For anyone closely following the Silk Road investigation, "cwt" will ring a bell. One of the central figures in the Silk Road investigation is Christopher W. Tarbell. He did not testify at trial despite leading the team that arrested Ross Ulbricht. He also wrote a hotly contested affidavit regarding how the government located and seized the Silk Road servers. According to defense attorney Joshua Horowitz—in an analysis corroborated by computer scientist Nicholas Weaver—the account in the Tarbell Declaration is not technologically possible, meaning the actual story of the Silk Road search and seizure is still a mystery.

But this story about Diamond/Chrysippus/cwt could just as easily be an inflammatory lie engineered to feed off the controversy around the Tarbell Declaration. (Christopher Tarbell did not respond to a request for comment.)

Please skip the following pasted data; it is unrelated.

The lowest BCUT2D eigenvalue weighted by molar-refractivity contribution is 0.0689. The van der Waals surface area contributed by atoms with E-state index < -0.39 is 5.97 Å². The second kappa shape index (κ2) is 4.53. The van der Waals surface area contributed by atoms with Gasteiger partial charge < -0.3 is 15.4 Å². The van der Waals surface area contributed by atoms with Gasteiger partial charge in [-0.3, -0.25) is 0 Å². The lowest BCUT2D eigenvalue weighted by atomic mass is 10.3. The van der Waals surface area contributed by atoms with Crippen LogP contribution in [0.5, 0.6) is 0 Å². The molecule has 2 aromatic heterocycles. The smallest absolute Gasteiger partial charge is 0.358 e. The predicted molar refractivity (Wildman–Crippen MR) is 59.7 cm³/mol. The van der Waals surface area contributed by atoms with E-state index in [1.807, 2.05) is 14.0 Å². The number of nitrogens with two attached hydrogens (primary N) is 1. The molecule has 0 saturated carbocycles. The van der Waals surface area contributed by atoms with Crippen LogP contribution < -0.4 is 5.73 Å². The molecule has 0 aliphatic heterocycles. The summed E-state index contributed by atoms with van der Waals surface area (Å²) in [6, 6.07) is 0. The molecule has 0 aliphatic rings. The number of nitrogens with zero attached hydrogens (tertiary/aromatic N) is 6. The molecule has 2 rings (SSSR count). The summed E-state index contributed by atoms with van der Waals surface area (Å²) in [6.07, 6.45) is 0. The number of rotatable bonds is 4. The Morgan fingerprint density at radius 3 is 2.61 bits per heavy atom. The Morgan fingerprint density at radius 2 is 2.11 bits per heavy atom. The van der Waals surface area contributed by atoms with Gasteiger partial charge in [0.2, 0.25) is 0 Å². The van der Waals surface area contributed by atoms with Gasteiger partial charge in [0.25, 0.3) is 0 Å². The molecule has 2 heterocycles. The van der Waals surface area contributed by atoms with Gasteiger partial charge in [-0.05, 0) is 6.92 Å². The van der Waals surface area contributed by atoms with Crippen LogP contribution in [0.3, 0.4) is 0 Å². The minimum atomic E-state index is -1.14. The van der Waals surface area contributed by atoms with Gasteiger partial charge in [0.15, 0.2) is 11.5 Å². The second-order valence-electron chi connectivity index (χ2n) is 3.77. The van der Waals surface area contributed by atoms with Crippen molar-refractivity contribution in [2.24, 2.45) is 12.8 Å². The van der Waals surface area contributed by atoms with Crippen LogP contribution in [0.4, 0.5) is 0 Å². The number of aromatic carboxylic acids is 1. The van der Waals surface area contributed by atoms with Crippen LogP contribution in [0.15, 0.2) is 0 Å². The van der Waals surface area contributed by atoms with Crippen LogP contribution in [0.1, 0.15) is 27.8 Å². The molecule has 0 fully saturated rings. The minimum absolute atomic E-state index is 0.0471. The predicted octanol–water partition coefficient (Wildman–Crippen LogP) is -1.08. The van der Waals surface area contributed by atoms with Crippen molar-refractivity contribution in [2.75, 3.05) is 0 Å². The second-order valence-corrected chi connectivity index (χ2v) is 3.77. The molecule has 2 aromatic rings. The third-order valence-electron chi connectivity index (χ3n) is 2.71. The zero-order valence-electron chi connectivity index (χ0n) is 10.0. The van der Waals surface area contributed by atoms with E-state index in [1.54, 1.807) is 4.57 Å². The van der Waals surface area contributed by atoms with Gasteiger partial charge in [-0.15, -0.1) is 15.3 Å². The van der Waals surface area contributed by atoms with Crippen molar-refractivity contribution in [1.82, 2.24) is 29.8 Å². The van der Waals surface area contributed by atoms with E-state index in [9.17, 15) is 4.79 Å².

As the criminal case against Variety Jones moves forward, we'll be hearing more about cwt. But as for the other maybe-corrupt law enforcement in the Silk Road investigation? Since the US Attorney's Office for the Northern District of California couldn't root them out, it may be that the public will never know the truth.

Clarification: Although a jury in New York convicted Ross Ulbricht on all counts, presumably agreeing with the prosecution that Ulbricht was the Dread Pirate Roberts, the criminal charges against him in New York did not include the fake murders-for-hire. To clarify this, a reference to Ross Ulbricht being the same Dread Pirate Roberts that contracted a murder for hire has been removed from the first paragraph.